Political Parties Target Mining Community of Marikana


By PAW    01-Mar-2014 23:59 UTC+02:00

Barely four months after Julius Malema’s Economic Freedom Fighters painted the town of Marikana red, the African National Congress decided to do the same with its own colours. In October 2013, the EFF took a bold move to officially launch the political organisation at Wonderkop, the site of the Marikana Massacre where the police shot and killed 34 striking miners. According to media reports, since the massacre, the residents of Wonderkop have not been particularly keen to interact with the ruling party. Nevertheless, the ANC went out on the streets of Marikana in a door-to-door elections campaign.

The ANC delegation of leaders was led by its Secretary General Gwede Mantashe. They spent time in the homes of area residents, listening to their issues and reaffirming the organisation’s manifesto promises. The party spokesperson believes that the welcome the ANC received in Marikana is proof that “the people of Marikana know that the ANC has never left them”. He added that the people in the area “have faith in the ANC’s ability to resolve” their challenges.

The election race of 2014 seems set to be the most intensely anticipated ever in South Africa. Recently, the DA and EFF launched their elections manifestos. The EFF did so in front of a crowd of more than 50 000 people. Analysts are of the opinion that the large EFF crowd turnout should have been an eye-opener for other political parties.

Meanwhile, in an attempt to strengthen support bases, the Mbazima Shilowa faction of COPE has put its support solidly behind General Bantu Holomisa’s UDM in the upcoming elections. The elections campaign for the DA and AgangSA got off to a confusing start with members of both organisations not quite sure whose face they would have to look out for on the ballot paper. Not long ago, Helen Zille and Mamphela Ramphele were parties to a controversial and highly publicised political one-night stand that South Africans are not likely to forget anytime soon.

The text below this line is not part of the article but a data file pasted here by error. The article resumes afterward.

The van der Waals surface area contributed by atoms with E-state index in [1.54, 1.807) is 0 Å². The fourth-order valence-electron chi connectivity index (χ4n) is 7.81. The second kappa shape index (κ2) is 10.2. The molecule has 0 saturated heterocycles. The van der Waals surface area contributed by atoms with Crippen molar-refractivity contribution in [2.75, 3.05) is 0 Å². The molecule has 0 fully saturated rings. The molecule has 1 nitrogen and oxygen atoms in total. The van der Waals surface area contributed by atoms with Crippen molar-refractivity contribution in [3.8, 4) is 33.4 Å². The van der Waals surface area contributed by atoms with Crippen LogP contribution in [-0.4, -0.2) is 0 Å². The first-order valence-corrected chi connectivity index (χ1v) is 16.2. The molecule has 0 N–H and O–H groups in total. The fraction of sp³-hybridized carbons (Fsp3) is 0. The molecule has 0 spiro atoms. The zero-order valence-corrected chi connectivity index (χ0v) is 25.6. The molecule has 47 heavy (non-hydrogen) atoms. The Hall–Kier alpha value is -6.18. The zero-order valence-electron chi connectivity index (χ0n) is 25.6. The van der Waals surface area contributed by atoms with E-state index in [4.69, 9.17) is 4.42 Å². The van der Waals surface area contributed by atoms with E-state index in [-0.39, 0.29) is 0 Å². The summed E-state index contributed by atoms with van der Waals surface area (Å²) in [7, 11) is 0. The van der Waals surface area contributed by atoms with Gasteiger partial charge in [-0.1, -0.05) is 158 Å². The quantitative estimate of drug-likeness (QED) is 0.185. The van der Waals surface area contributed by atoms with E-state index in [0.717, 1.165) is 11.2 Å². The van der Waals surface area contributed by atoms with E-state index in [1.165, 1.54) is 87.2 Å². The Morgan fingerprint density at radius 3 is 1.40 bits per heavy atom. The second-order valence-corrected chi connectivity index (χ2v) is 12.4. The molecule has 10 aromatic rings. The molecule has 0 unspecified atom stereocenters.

Considering the division among the unions representing the workforce of South Africa, it is almost certain that the results of this year’s elections will have more than a few surprises for the voting public. If the actions of the EFF and ANC are anything to go by, it seems political parties believe that their performance and presence in Marikana could make or break their elections campaign in the province of North West.


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  1. Luke Spencer says:

    I wonder what would have happened if the National Party went to campaign in Sharpeville? Gotta love the fact that race has everything to do with it. And they call whites racist.

  2. Mining communities continues to be targeted by individuals who believe they can lead the country better, however they mislead people.

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